Parties may get fines for speeding if they are driving a motor vehicle at a high speed, usually over the limit. Most roads and highways have set speed limits. If a party exceeds this limit, fines for speeding offence may be applicable.
Speeding can be very dangerous, increasing the chances of an accident or crash. It makes it difficult for a car to stop abruptly, and the stopping distance of the car increases. Moreover, the impact of a crash becomes more severe, increasing the likelihood of death or serious injury.
This is why fines for speeding act as a good deterrent that dissuades parties from driving in a rash manner. Parties can also expect to have their provisional licence or full licence suspended. There are instances where serious speeding offences can also occur.
Serious speeding, according to the NSW government, includes driving more than:
- 45km/hour above the speed limit
- 30km/hour but not more than 45km/hour over the limit
It also includes driving with a licence disqualification or suspension and exceeding the speed limit by more than 30km/hour. Moreover, NSW police can issue a license suspension at the roadside if they catch you speeding 45km/hour over the limit.
Among all traffic offences in New South Wales, speeding is probably one of the most common offences. In this article, we explore the topic of fines for speeding, and outline the penalties and costs involved in case you are caught speeding.
Fines for Speeding in NSW
This section will outline some fines that police can charge people for speeding. Generally, penalties and notices are subject to change without notice.
It is necessary to note that the punishment or penalty that police will impose on you will also differ based on certain factors. Some factors that determine the amount of fines for speeding may include:
- Type of vehicle at the time
- The number of kilometres that the driver drove over the stipulated speed limit
- Type of licence
- The severity of the matter, i.e., if the matter warrants a simple penalty notice or if there will be a court trial.
For example, below is a list of violations that can warrant a court hearing. In this case, the fines for speeding and penalties are provided beside the violation.
|Light vehicles – maximum fine
|Heavy vehicles – maximum fine
|Not more than 10km/h
|More than 10km/h but not more than 20km/h
|More than 20km/h but not more than 30km/h
|More than 30km/h but not more than 45km/h
|3 months (minimum)
|More than 45km/h
There are offences for speeding in a school zone, and the fines for speeding, in this case, can differ on the basis of vehicle Class. For instance, fines for speeding in the case of Class A vehicles (light vehicles like cars and motorcycles) are different from speeding in Class B vehicles (such as trucks and other heavy vehicles).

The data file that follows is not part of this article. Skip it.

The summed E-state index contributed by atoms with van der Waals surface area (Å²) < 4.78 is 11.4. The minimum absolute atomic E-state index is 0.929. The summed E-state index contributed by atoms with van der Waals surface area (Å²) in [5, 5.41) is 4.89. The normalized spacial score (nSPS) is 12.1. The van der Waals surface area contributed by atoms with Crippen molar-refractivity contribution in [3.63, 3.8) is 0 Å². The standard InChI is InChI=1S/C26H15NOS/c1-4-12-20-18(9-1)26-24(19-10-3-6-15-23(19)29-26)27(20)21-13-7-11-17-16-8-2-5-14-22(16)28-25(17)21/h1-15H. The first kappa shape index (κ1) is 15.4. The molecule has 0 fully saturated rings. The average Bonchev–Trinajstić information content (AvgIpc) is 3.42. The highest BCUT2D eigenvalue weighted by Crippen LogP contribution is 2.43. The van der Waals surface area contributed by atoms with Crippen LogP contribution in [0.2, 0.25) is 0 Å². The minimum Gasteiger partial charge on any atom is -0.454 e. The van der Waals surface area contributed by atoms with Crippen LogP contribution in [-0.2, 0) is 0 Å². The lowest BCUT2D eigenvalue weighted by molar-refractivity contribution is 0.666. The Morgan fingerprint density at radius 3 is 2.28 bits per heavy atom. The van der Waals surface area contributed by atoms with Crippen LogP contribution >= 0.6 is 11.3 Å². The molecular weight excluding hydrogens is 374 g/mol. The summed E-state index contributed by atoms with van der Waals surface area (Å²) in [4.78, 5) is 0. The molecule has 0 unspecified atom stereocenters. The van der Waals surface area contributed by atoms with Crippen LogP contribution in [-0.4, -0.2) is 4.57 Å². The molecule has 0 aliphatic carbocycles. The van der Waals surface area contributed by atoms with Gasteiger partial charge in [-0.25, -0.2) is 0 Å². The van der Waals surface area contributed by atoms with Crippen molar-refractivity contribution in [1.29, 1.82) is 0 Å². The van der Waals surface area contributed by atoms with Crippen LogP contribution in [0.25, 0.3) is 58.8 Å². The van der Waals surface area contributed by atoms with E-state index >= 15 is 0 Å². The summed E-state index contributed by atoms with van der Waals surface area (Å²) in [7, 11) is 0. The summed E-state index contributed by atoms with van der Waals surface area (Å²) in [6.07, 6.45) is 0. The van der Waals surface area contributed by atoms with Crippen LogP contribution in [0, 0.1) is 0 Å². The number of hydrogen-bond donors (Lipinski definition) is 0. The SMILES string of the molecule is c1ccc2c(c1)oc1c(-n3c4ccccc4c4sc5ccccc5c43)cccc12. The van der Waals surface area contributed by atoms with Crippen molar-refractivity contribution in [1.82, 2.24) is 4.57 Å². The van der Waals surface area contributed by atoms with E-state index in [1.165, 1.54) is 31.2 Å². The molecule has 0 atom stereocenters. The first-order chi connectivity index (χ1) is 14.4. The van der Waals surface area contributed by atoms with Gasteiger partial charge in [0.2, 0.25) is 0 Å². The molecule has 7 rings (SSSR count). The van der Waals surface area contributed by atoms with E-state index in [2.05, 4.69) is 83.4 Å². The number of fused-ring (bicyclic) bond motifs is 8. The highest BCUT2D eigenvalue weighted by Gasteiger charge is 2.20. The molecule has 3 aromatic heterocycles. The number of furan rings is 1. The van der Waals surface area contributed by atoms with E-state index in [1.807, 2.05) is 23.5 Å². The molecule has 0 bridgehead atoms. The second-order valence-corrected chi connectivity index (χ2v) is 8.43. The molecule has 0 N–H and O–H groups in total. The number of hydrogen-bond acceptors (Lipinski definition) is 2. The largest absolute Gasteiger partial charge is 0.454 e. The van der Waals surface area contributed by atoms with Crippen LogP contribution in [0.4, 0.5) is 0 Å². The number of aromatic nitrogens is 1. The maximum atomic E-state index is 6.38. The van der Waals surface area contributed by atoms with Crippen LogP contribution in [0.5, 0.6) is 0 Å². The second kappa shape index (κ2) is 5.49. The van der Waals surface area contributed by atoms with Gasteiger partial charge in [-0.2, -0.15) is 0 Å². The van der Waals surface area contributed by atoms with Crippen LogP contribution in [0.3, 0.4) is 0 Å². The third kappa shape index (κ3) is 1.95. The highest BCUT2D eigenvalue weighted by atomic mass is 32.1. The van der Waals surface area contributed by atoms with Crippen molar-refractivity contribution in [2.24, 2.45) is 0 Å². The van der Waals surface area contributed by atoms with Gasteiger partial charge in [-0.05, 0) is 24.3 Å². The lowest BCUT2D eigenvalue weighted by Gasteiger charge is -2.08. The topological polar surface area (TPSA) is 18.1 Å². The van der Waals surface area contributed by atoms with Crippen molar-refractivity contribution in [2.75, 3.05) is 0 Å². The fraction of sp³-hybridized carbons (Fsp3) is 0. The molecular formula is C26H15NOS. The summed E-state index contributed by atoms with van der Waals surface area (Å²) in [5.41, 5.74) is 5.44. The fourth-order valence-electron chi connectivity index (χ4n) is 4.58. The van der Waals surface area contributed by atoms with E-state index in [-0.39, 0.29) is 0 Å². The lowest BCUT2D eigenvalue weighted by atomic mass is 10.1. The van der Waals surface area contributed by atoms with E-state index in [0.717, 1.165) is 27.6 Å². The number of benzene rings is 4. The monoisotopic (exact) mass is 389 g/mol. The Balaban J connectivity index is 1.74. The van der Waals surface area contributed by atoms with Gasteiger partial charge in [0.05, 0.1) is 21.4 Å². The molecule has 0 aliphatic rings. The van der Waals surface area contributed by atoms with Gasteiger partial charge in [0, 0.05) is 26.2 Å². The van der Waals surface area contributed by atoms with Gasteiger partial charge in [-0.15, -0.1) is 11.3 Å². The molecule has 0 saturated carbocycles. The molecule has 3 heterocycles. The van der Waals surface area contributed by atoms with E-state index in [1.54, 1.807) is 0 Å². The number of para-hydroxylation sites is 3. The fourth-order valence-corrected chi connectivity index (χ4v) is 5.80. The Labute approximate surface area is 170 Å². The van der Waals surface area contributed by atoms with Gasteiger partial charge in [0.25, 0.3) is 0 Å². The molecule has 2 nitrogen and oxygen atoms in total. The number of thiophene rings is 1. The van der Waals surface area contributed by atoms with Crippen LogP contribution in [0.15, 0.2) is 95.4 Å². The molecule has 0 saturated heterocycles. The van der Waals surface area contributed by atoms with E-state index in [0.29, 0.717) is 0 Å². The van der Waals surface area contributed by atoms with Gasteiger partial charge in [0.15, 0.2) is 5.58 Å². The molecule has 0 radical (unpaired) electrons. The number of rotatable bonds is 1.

How Is Speeding Detected?
Speed cameras detect the speed of vehicles by using approved electronic sensors. These can either be fixed cameras or mobile cameras.
These sensors are embedded in the road surface. The camera takes digital pictures of the offending vehicle. The picture will include key information such as:
- date and time of the offence
- location details of the camera that clicked the digital picture
- speed of the offending vehicle
- speed limit applying to the road where the camera was situated at the time of offence
- the direction of travel of the offending vehicle
- the lane that the vehicle was travelling in
- other security parameters
Moreover, school zones have fixed cameras installed. There is also a signpost in all school zones that list operating times of school zones and the speed limit of the zone. Cameras in school zones operate 24 hours a day, every day.
What Are Demerit Points?
When you commit a certain traffic offence and receive a fine, you may also get some penalty points. From the outset, all drivers and riders start with 0 demerit points. Drivers who follow all rules, and drive safely without getting caught for any offence, will continue to have 0 demerit points.
Usually, offences that attract demerit points come with fines. There is a demerit point limit. This is also called the demerit threshold.
If a party reaches its demerit point limit, the police can suspend their licence. It is also important to note that if you are a usual resident of NSW, and if you commit an offence in another state, the demerit points that that particular offence attracts in NSW will still apply when you are back in the state. On public holidays, double demerits or double demerit points are applicable.
P1 versus P2 Licence versus Full Licence
As mentioned above, fines for excessive speeding may differ depending on the type of license that you possess at the time of committing the traffic offence. As someone just learning to drive in NSW, you will first get a learner’s licence.
After the learner’s licence, parties get the P1 licence i.e., red plates, and P2 licence i.e., green plates. Only persons who complete these two provisional stages can apply to become full licence holders.
Can I Make an Appeal Against Fines for Speeding?
You can ask for a review to dispute your fine. Moreover, you will require documents to support your review. In case there were any special circumstances that were applicable, then you may consider requesting a review of your fine.
For instance, you may request a review if you were suffering from some:
- medical illness
- mental health problem
- personal hardship
It is important to note that you have to provide information to support your claim. Proof includes showing medical reports from practitioners or doctors.
Seek Legal Advice from Lawyers about Fines for Speeding
You may have been charged with a serious traffic offence in New South Wales. If you are unsure about your next steps or if you are dealing with licence suspension, you must get in touch with lawyers who have experience in dealing with such matters.
Contact our team for more information on speeding tickets or if you ran a red light.